The funny thing is that some reviews are published in magazines and websites that are seen by millions of people, and other reviews are in very small publications or less popular websites, and you just have to be lucky to have the good reviews land in places where more people see them, and bad reviews land in places where they will be less seen.
In my memoir, I admit that I've been as fearful of success as of failure. In fact, when 'Passages' was published, I so dreaded bad reviews that I ran away to Italy with a girlfriend and our children to hide out.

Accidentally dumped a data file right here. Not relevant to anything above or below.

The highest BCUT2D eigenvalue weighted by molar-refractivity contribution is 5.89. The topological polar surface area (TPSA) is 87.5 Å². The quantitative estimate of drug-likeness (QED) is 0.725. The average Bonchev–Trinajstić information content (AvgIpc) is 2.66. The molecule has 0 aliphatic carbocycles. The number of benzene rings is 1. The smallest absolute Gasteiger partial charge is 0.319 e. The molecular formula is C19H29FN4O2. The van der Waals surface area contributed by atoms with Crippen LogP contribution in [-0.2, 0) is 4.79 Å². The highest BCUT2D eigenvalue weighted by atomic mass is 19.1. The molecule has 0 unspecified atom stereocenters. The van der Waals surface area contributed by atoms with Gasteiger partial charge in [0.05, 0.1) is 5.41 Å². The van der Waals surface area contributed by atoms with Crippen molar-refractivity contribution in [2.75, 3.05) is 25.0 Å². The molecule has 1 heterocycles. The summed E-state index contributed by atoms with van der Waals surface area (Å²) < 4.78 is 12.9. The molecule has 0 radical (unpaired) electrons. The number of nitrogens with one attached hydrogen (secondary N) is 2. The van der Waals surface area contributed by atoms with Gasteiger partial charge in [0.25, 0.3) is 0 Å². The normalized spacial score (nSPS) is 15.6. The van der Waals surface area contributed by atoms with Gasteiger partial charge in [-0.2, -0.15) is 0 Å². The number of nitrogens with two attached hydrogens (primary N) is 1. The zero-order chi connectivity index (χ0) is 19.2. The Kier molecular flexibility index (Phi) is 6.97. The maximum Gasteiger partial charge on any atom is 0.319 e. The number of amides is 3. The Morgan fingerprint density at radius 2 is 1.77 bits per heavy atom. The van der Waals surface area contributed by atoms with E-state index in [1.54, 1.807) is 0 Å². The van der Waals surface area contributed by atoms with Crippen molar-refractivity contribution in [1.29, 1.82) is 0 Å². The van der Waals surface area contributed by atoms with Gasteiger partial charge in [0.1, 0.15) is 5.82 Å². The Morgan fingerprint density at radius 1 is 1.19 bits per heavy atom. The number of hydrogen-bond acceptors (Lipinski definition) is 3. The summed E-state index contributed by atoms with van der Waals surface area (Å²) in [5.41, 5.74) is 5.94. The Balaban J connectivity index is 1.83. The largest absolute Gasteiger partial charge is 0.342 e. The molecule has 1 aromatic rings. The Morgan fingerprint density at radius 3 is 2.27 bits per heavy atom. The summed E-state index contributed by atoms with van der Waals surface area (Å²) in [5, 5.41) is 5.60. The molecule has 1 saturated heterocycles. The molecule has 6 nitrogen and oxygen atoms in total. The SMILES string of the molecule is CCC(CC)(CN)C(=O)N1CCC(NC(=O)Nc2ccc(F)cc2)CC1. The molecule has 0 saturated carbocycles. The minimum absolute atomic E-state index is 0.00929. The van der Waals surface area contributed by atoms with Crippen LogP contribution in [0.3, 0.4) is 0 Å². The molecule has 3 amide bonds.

It doesn't bother me. Sure, everybody wants approval, but I came from the theatre and I've always treasured a remark from there which goes: 'For every six people who love you, there will be half a dozen who loathe you.' The quality of an author's work is not usually determined until after his death. Even Dickens got some pretty bad reviews.
Whoever writes a bad review, I put their name on a list, and they're going to get taken care of one day down the road. Otherwise, I don't let it bother me. The truth is, these are review-proof movies. The audiences are going to see it. My audience, our audience, isn't reading Esquire magazine to see if my movie is good or not. They just want to laugh, to be entertained, and lose themselves.